Residence: Los Angeles, CA
Date of Performance/Collection: March 2012
Primary Language: English
“Another thing Filipinos do is they say Tabi Po when they do something that might disturb earth spirits. Almost all Filipinos believe in, and everyone’s heard of the Dwende, which is miniature little spirits that live in the earth and trees and houses and pretty much everywhere. And Tabi Po is basically the way of saying sorry for disturbing you, Dwende. So if you knock over something that a dwende might live in you have to apologize, Tabi Po. If you think about it, it’s kind of dumb, but it’s a Filipino tradition, and I definitely use it when I’m home and drunk and have to pee outside, like, ‘Sorry Dwende for peeing on your home.’”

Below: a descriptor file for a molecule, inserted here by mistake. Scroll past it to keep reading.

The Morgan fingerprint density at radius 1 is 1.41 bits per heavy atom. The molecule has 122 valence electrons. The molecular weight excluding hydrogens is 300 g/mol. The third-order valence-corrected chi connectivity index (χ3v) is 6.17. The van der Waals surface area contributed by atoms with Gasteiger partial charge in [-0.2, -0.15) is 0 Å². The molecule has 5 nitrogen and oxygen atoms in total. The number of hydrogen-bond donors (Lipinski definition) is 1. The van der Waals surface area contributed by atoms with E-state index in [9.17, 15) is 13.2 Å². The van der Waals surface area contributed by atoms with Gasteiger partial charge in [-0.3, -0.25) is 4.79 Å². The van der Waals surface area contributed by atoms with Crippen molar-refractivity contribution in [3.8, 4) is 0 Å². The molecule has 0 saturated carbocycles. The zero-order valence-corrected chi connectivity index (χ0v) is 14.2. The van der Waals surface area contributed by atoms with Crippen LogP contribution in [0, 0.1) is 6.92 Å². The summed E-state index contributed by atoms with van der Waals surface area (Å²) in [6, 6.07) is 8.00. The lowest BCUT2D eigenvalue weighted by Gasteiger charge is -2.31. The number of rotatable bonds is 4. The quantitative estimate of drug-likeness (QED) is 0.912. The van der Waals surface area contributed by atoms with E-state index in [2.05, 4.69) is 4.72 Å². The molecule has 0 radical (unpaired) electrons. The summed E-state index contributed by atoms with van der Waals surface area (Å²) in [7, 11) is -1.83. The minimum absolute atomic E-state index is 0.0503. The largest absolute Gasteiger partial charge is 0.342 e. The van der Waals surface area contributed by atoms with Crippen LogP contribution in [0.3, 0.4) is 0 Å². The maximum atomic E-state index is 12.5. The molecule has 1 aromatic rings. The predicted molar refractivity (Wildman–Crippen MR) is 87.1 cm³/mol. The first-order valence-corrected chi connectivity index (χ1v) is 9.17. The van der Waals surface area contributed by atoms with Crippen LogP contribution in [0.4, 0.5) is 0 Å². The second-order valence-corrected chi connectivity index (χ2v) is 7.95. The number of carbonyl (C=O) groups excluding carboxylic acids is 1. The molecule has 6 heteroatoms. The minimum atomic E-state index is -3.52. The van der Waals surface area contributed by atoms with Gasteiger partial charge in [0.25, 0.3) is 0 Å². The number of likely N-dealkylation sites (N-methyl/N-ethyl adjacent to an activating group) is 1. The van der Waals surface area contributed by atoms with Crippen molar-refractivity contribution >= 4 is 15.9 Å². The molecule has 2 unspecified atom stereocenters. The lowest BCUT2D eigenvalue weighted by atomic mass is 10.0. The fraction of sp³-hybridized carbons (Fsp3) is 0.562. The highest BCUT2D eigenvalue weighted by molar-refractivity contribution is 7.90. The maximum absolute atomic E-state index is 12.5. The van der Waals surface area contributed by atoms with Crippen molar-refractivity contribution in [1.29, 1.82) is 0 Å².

This tradition is an interesting perspective of Filipino culture. The informant explains that everyone in the Philippines knows of the dwende and when to say Tabi Po, and he probably began using the phrase “Tabi Po” from an early age. Knowing this, we could possibly classify it as a socializing force in Filipino culture. Tabi Po teaches children from an early age that it is important to respect the Earth and the environment. Dwende seems to be synonymous to a sense of personal space and ownership, in American culture what would translate to not disturbing others’ property and nature.
Similarly, Tabi Po also allows Filipinos to understand when they do something wrong, serving as a standard for acknowledging mistakes and accepting responsibilities for actions. Supposedly, by saying Tabi Po, the Dwende forgive the person and leave them alone, synonymous to apologizing for mistakes to maximize respectfulness and minimizing conflict.